Trying to promote better IT risk management among the country's companies, members of the U.K. Parliament recently called for jail time for individuals who breach the Data Protection Act.
In a report published earlier this month by the Justice Committee, chairman Alan Beith and others suggested that fines are not an adequate deterrent for those who violate the DPA, both cybercriminals and companies whose IT risk management programs do not fully protect stored data.
Instead, the committee recommended imposing jail time for DPA offenders. Under the Criminal Justice and Immigration Act of 2008, the committee noted, the Secretary of State has the power to impose custodial sentences of up to two years for those who violate the DPA. However, the power has not been enforced as of yet.
Many of the Justice Committee's assertions build on the testimony of Information Commissioner Christopher Graham, who is in charge of enforcing the DPA and ensuring that organizations are compliant with its requirements.
However, penalties - either financial or custodial - are not the initial action recommended by the information commissioner. Instead, the report noted, the Information Commissioner's Office offers free audits to organizations both in the private and public sectors. These audits can be conducted to identify areas where data security practices may be weak.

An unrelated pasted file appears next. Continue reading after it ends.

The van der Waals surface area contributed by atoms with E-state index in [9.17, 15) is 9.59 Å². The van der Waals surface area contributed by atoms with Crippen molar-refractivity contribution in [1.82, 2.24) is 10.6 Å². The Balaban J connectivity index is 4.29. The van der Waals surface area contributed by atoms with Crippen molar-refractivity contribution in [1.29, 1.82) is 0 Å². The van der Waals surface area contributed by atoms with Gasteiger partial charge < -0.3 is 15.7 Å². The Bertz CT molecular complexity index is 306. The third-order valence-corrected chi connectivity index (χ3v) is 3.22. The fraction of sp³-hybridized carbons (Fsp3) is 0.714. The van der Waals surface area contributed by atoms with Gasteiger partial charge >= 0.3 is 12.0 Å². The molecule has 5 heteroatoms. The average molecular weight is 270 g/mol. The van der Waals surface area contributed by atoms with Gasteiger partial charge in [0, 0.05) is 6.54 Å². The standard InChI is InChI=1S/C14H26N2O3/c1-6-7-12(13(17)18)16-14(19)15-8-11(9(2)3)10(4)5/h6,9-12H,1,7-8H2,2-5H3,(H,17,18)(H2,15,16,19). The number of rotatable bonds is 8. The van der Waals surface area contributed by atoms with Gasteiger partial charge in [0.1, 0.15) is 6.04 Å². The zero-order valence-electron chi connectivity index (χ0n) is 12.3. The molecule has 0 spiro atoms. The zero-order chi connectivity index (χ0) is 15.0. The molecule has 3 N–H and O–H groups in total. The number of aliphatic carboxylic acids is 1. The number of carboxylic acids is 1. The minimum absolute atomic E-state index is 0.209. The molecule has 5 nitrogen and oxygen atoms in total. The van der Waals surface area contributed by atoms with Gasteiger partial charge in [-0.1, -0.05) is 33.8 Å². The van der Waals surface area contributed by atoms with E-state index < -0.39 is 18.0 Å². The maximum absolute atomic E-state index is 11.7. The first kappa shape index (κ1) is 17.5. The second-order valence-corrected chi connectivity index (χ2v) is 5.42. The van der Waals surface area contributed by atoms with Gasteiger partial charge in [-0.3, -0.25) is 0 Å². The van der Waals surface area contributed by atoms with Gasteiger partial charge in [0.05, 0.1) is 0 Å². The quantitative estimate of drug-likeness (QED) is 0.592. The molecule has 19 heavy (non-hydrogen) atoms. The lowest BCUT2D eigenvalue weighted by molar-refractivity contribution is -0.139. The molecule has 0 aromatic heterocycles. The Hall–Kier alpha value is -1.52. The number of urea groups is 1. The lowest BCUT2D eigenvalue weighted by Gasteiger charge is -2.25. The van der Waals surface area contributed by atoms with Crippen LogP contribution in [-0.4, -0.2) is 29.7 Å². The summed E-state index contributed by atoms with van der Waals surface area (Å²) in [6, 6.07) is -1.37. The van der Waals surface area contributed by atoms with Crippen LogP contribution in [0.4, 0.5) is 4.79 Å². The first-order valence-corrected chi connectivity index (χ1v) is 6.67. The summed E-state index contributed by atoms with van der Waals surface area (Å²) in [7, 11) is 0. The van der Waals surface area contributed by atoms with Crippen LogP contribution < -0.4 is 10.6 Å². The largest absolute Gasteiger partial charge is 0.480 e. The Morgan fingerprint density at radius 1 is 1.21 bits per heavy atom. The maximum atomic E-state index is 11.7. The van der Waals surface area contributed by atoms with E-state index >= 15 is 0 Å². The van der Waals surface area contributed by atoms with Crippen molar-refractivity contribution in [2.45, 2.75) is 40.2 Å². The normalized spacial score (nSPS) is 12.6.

However, the majority of organizations - especially those in the private sector - decline the ICO's offer to conduct audits, as many see such audits as an additional regulatory burden that could cost both time and money. Graham asserted that this inability to compel audits is limiting his office's effectiveness.
Often, judges in the U.K. impose fines that are much lower than the nearly $8,000 allowed for DPA breaches, because they take into account the defendant's ability to pay the fee. As a result, the majority of data breach fines total roughly $80 per offense.
The ICO, for its part, has posited several other recommendations to help organization improve their data loss prevention practices. In addition to a number of resources on its website, the commissioner has stressed education as a major part of data protection, as informed employees may better protect company information. Companies should also promote a data security culture that reaches all ends of the organization.